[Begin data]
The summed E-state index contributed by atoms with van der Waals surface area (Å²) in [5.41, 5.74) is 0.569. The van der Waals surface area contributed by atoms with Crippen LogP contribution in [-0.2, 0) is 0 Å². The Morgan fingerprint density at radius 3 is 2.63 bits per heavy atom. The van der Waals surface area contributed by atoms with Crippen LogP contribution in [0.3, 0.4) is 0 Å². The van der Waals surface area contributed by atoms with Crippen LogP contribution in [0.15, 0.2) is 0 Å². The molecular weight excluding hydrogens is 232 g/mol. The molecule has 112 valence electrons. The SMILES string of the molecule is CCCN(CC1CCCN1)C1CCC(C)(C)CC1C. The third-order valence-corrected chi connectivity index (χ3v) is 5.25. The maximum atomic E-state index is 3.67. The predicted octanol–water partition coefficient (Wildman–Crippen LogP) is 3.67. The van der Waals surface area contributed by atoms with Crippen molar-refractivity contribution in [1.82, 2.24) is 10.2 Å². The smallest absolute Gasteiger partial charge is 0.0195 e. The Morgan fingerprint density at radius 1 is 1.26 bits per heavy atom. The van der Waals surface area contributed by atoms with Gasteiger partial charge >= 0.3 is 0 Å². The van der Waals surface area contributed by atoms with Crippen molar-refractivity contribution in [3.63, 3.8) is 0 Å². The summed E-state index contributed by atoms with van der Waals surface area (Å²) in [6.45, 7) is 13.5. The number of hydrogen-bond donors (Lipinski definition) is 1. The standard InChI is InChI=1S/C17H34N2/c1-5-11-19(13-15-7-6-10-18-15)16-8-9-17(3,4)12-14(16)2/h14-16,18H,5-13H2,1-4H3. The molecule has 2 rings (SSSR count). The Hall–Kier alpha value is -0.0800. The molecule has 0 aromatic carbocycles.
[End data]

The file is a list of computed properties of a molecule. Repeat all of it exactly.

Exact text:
The summed E-state index contributed by atoms with van der Waals surface area (Å²) in [5.41, 5.74) is 0.569. The van der Waals surface area contributed by atoms with Crippen LogP contribution in [-0.2, 0) is 0 Å². The Morgan fingerprint density at radius 3 is 2.63 bits per heavy atom. The van der Waals surface area contributed by atoms with Crippen LogP contribution in [0.3, 0.4) is 0 Å². The van der Waals surface area contributed by atoms with Crippen LogP contribution in [0.15, 0.2) is 0 Å². The molecular weight excluding hydrogens is 232 g/mol. The molecule has 112 valence electrons. The SMILES string of the molecule is CCCN(CC1CCCN1)C1CCC(C)(C)CC1C. The third-order valence-corrected chi connectivity index (χ3v) is 5.25. The maximum atomic E-state index is 3.67. The predicted octanol–water partition coefficient (Wildman–Crippen LogP) is 3.67. The van der Waals surface area contributed by atoms with Crippen molar-refractivity contribution in [1.82, 2.24) is 10.2 Å². The smallest absolute Gasteiger partial charge is 0.0195 e. The Morgan fingerprint density at radius 1 is 1.26 bits per heavy atom. The van der Waals surface area contributed by atoms with Gasteiger partial charge >= 0.3 is 0 Å². The van der Waals surface area contributed by atoms with Crippen molar-refractivity contribution in [3.63, 3.8) is 0 Å². The summed E-state index contributed by atoms with van der Waals surface area (Å²) in [6.45, 7) is 13.5. The number of hydrogen-bond donors (Lipinski definition) is 1. The standard InChI is InChI=1S/C17H34N2/c1-5-11-19(13-15-7-6-10-18-15)16-8-9-17(3,4)12-14(16)2/h14-16,18H,5-13H2,1-4H3. The molecule has 2 rings (SSSR count). The Hall–Kier alpha value is -0.0800. The molecule has 0 aromatic carbocycles.